Ford F-Series (sixth generation)

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Sixth generation
1974 Ford F100 Pickup (15957127573).jpg
1974 F-100
Production1972–1979 (USA)[1]
1973–1979 (Mexico and Venezuela)
1974–1980 (Argentina, F-100, F-250, F-600 and F-700)
1974–1981 (Argentina, F-350)
1973-1979 (Australia)
Model years1973-1979
AssemblyDearborn, Michigan, USA
Edison, New Jersey, USA
Kansas City, Missouri, USA
Louisville, Kentucky, USA
Norfolk, Virginia, USA
San Jose, California, USA
St. Paul, Minnesota, USA
Wayne, Michigan, USA
Cuautitlan, Mexico
General Pacheco, Argentina (Ford Argentina)
Oakville, Ontario, Canada (Ontario Truck Plant)
Melbourne, Australia (Broadmeadows Assembly, Ford Australia)
Body and chassis
ClassFull-size pickup truck
Body style2-door regular cab
2-door extended cab
4-door crew cab
LayoutFront engine, rear-wheel / four-wheel drive
RelatedFord Bronco
Ford F-500/F-600/F-700/F-800
221 CID (3.6 L) Falcon I6 (F-100, Argentina)
240 CID (3.9 L) I6
250 CID (4.1 L) I6 (1974-79, Australia)
292 CID (4.8 L) Fase II V8 (Argentine F-100/250/350/600)
300 CID (4.9 L) I6
302 CID (5.0 L) Cleveland V8 (1974-79, Australia)
302 CID (5.0 L) Windsor V8
351 CID (5.8 L) 351M V8
351 CID (5.8 L) Cleveland V8 (1978-79, Australia)
360 CID (5.9 L) FE V8
390 CID (6.4 L) FE V8
400 CID (6.6 L) 335 V8
460 CID (7.5 L) 385 V8
203 CID (3.3L) Perkins 4.203 I4 Diesel (F-100, Argentina)
PredecessorFord F-Series (fifth generation) (1967–1972)
SuccessorFord F-Series (seventh generation) (1980–1986)

The sixth generation of the Ford F-Series, also known as the "dentside Ford" to enthusiasts[citation needed], is a line of pickup trucks and medium-duty commercial trucks that were produced by Ford Motor Company from the 1973 to 1979 model years. Produced by Ford in North America, Argentina, and Australia, this is the third and final generation of trucks derived from the 1965 Ford F-Series.

The sixth generation marked several functional design changes and an expansion of the model line. For 1973, the F-350 became available with a "styleside" bed for the first time. For 1974, a "SuperCab" extended cab pickup truck was introduced, between the two-door standard cab and the four-door crew cab. For 1975, the F-150 was introduced; a higher-payload version of the F-100 (intended to circumvent emissions standards), the F-150 would become the most popular version of the model line (ultimately replacing the F-100). A second generation of the Ford Bronco SUV was released for 1978 (after several years of delays) on a shortened F-100 chassis.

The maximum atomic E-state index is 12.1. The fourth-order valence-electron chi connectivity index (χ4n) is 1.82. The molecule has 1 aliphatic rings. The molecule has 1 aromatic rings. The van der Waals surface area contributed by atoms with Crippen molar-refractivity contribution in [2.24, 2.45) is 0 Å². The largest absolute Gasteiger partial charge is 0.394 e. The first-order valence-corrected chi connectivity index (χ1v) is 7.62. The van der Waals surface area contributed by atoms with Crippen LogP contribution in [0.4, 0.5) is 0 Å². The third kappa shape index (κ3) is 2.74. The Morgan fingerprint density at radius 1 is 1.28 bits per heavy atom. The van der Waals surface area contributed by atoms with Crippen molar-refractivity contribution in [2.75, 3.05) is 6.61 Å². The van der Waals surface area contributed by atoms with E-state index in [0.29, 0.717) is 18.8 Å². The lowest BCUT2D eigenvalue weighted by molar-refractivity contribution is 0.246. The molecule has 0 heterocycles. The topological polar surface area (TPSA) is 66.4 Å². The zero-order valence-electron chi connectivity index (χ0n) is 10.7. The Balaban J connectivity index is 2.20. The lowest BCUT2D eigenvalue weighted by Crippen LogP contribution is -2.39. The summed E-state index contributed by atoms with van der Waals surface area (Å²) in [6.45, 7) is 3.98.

In 1977, the model line became the best-selling truck in the United States, a position it has held ever since.

North American production[edit]

This generation was launched in December 1972 for the 1973 model year. While retaining the same chassis of the previous generation, several revisions were made. To fight corrosion, Ford increased its use of galvanized sheet metal, zinc coated steel, and zinc-rich primer.[2] To increase safety, the fuel tank was moved out of the cab (to below the pickup bed[2]), creating a storage area behind the bench seat.

Model history[edit]


1973–1975 Ford F-100 XLT

For 1973, a new model was offered: The heavy duty F-350 V8. This was a new heavy-duty pickup made with contractors and camping enthusiasts in mind. It rode on a longer wheelbase than an F-100 or F-250 (140 in (3,556 mm) vs. 133 in (3,378 mm)) but had the same overall length. Ordering the Camper Special package for the F-350 SRW made it a "Super Camper Special", which was designed for the much heavier slide-in campers coming on the market at that time.

For 1974 (introduced September 21, 1973), the F-Series became available in an extended cab for the first time. Dubbed the "SuperCab", it offered the six-passenger seating of the crew cab in a shorter length, and competed with Dodge's Club Cab.

For 1975, the F-150 was introduced; this truck was designed with a heavier GVWR (over 6,000 lb (2,722 kg)) and maximum payload.


1977 Ford F-150 Explorer

In 1975 (1976 model year), this familiar "split-grille" design was given a slight face lift to feature black accents around the headlights and a refined overall appearance.

For the 1976 model year, a limited edition Bicentennial Option Group was offered on Custom styleside pickups, in either Wimbledon White or Bahama Blue, with a golden eagle stripe on the side, and red, white, and blue cloth inserts on the seats.[3]

1977 models received a redesign of exterior trim, with the cowl insignias made smaller and moved near the windshield. The bed received a rectangular fuel door to conceal the gas cap. The fuel tank located behind the seat was discontinued due to safety concerns. It also would be the last year of the medium-duty F-500.

Starting in the 1977 model year Ford dropped the "Super" from "Super Camper Special" in favor of calling the F-350 models with camper packages "Camper Special", a name that was previously only assigned to F-250's with camper packages.


1979 Ford F-100 Custom, Australian-market version with right-hand drive
Ford F-100 Ranger XLT